Complexities of CAS CAS is a complex disorder, which often occurs in combination with other neurodevelopmental disorders, such as developmental language disorder (Iuzzini-Seigel, 2019; Iuzzini-Seigel, Hogan, & Green, 2017; Lewis, Freebairn, Hansen, Iyengar, & Taylor, 2004; Murray, Thomas, & McKechnie, 2019; Zuk, Iuzzini-Seigel, Cabbage, Green, & Hogan, 2018), literacy disorders (Miller et al., 2019), and gross and fine motor impairment (Iuzzini-Seigel, 2019; Peter, Button, Stoel-Gammon, Chapman, & Raskind, 2013; Teverovsky, Bickel, & Feldman, 2009). The research literature has often focused on idiopathic CAS, and additional research is greatly needed to identify how to best assess and treat CAS within the complex of cooccurring developmental deficits.

Our hope is that we may discover an additional source of support for both children and their families as they work to become functional communicators.

Language deficits have been indicated in approximately 50% of children with CAS (Iuzzini-Seigel, 2019, 2021; Lewis et al., 2004; Murray et al., 2019). Given this high prevalence of co-morbid CAS and language disorder, we need more information about the intersect between speech (e.g., production of individual sounds and sound sequences) and language skills (e.g., grammar, sentence formulation, vocabulary) in these children. Longitudinal work has demonstrated cascading effects of CAS in that younger children do not initially meet criteria for the diagnosis of language disorder, yet display persisting language and literacy deficits through adolescence (Lewis et al., 2015; Lewis et al., 2004; Miller et al., 2019). These works, however, have documented the co-occurrence of CAS with language disorder using standardized language tests. It is possible that early language weaknesses were present but not captured by the administered assessments and therefore unknown whether language deficits might have been observed at an earlier age if other measures, such as language sample analysis, were performed (Miller, Andriacchi, & Nockerts, 2011).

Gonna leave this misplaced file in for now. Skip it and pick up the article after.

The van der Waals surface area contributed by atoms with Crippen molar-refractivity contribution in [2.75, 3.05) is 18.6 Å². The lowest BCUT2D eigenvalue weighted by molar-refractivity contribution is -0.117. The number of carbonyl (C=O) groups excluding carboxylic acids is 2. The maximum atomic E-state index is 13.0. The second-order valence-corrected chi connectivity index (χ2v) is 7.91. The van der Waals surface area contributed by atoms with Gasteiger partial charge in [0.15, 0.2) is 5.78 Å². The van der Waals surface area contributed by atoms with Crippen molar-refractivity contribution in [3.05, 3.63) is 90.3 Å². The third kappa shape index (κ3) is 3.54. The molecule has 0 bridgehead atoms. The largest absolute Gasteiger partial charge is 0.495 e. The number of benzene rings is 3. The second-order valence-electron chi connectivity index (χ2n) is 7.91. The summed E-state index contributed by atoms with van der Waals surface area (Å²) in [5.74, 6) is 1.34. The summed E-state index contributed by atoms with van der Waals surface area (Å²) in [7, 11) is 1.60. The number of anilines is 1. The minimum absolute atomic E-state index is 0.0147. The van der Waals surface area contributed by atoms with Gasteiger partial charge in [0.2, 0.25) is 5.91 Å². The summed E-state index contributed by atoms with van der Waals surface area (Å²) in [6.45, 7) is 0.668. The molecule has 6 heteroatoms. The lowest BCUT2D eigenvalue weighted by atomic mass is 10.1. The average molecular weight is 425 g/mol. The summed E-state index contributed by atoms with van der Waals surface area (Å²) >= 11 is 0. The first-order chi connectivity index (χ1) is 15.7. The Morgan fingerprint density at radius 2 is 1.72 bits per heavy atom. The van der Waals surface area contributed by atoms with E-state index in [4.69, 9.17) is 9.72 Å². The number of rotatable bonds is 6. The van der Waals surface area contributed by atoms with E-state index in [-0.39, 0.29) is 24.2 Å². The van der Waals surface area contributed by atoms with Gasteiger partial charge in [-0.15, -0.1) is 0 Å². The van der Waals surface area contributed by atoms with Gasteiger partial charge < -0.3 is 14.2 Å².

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For the most part, the existence of CAS is no longer questioned as a separate diagnostic category, and strides have been made in understanding this disorder.

To explore the relationship between speech and language abilities, Dr. Case, in collaboration with Dr. Anna Eva Hallin (Karolinska Institutet) and Ms. Kelly Sullivan (Hofstra University) have conducted detailed language sample analyses using Systematic Analysis of Language Transcripts (SALT; Miller et al., 2011) on narratives produced by 5- to 6-year-old children with CAS, in addition to those with other speech sound disorders and typical speech-language development. The relationship between speech accuracy (i.e., correct production of consonants and vowels) and language skills (i.e., grammar, sentence structure, accurate use of vocabulary terms) was explored within narratives where children retold a story that was previously read to them (Case, Hallin, & Sullivan, 2021). It must be highlighted that none of these children had a co-existing diagnosis of developmental language disorder and all scored within normal limits on standardized language assessment. Analyses indicated that


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across all groups of children, speech production accuracy did not predict the length or complexity of narratives. However, poorer speech accuracy significantly increased the likelihood of linguistic errors occurring within story retells. In other words, children with more severe speech impairment (both CAS and other speech sound disorders) were more likely to exhibit errors in the use of vocabulary terms, sentence structure, and grammatical markings, despite performing within normal limits on language testing. Thus, children in this group may be demonstrating early indicators of language disorder not identified within standardized assessment. Use of language sample analysis may therefore serve a valuable role in the early identification of language disorder in children with speech impairment (Case et al., 2021).